Britain’s economy is on the brink of recession after barely growing in the last year and it faces acute risks from the debt crisis in the eurozone, its biggest trading partner. Critics of the ruling coalition say budget restraint is to blame for the malaise, but just how much spending has been cut?
Opposition leader Ed Miliband, suddenly concerned about the deficit, urged the government to change direction “for the sake of the country” last week. “Austerity at home, collective austerity abroad is no solution to the problems of jobs, growth or the deficit,” he said. To stir job creation, the socialist urged immediate stimulus measures, including tax cuts. Imagine that.
The reality is that Britain can’t afford it. Its deficit it still as big as Greece’s while government spending accounts for half of gross domestic product. Total public-sector spending, in real terms, is almost 4 percent higher this year than it was in 2009, Labour’s final full year in power.
When the Conservatives and Liberal Democrats engaged in a coalition last year, accountants at PricewaterhouseCoopers estimated that “Britain would have to make across the board budget cuts of 5 percent a year to come close to cutting the deficit in half by 2014.” They even assumed a slight economic upturn that’s unlikely to materialize due to Britain’s high energy costs and the spiraling debt crisis in Europe.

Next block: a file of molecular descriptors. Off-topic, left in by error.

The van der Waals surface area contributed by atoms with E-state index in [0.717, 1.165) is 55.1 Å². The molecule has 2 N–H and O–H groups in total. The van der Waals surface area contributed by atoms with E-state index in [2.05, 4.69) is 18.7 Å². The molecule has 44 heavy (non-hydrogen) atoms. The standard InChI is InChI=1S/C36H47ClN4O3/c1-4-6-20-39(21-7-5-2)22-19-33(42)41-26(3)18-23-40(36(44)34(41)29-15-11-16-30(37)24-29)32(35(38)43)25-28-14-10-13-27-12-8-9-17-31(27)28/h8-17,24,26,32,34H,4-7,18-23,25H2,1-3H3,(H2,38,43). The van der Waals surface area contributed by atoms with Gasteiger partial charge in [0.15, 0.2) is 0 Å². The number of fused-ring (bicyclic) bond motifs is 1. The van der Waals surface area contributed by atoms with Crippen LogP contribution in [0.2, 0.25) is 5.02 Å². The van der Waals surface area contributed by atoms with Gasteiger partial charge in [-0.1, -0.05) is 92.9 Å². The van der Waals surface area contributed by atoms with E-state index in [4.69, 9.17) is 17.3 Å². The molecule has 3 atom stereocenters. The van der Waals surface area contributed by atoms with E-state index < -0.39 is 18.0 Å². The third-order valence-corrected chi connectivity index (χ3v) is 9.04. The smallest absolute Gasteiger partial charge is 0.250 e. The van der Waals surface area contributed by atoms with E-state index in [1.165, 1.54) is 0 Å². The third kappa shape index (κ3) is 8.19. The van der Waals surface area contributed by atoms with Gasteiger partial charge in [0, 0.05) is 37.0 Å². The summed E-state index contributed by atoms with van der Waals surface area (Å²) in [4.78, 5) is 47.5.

Prime Minister David Cameron recognizes that too often, government is what’s standing in the way between entrepreneurs and wealth growth. He has vowed to fight the “enemies of enterprise” and cut regulations but one out of five Britons is still employed by his government. The top income tax rate is 50 percent and the level of government debt, though ambiguous, is eye watering.
Officially, Britain’s debt stands at roughly 62 percent of GDP or nearly £1 trillion but that doesn’t include its huge pension liabilities. When factored in, according to the Treasury, Britain’s actual debt equals 173 percent of GDP. According to independent analysis, it could be double that number.
Meanwhile, the Bank of England has been injecting some £275 billion into the economy, corresponding to nearly 20 percent of GDP, in monetary stimulus. This policy David Cameron has explicitly endorsed. He ruled out fiscal stimulus this summer, saying that no country can afford it anymore. “They have all run out of money.” So the answer is printing more of it?
The only sensible policy is for the central bank to stop the printing presses — which not only undo the very modest pay increases that Britons still enjoy but exacerbate the credit dislocations that were at the heart of the financial crisis — and for the government to start cutting red tape as well as future pension commitments to simultaneously encourage private-sector investment and shore up public-sector finances.
That’s what austerity would look like. The halfhearted “conservative” policy that Britain has now is not enough.
This article also appeared at The Cobden Centre, November 26, 2011.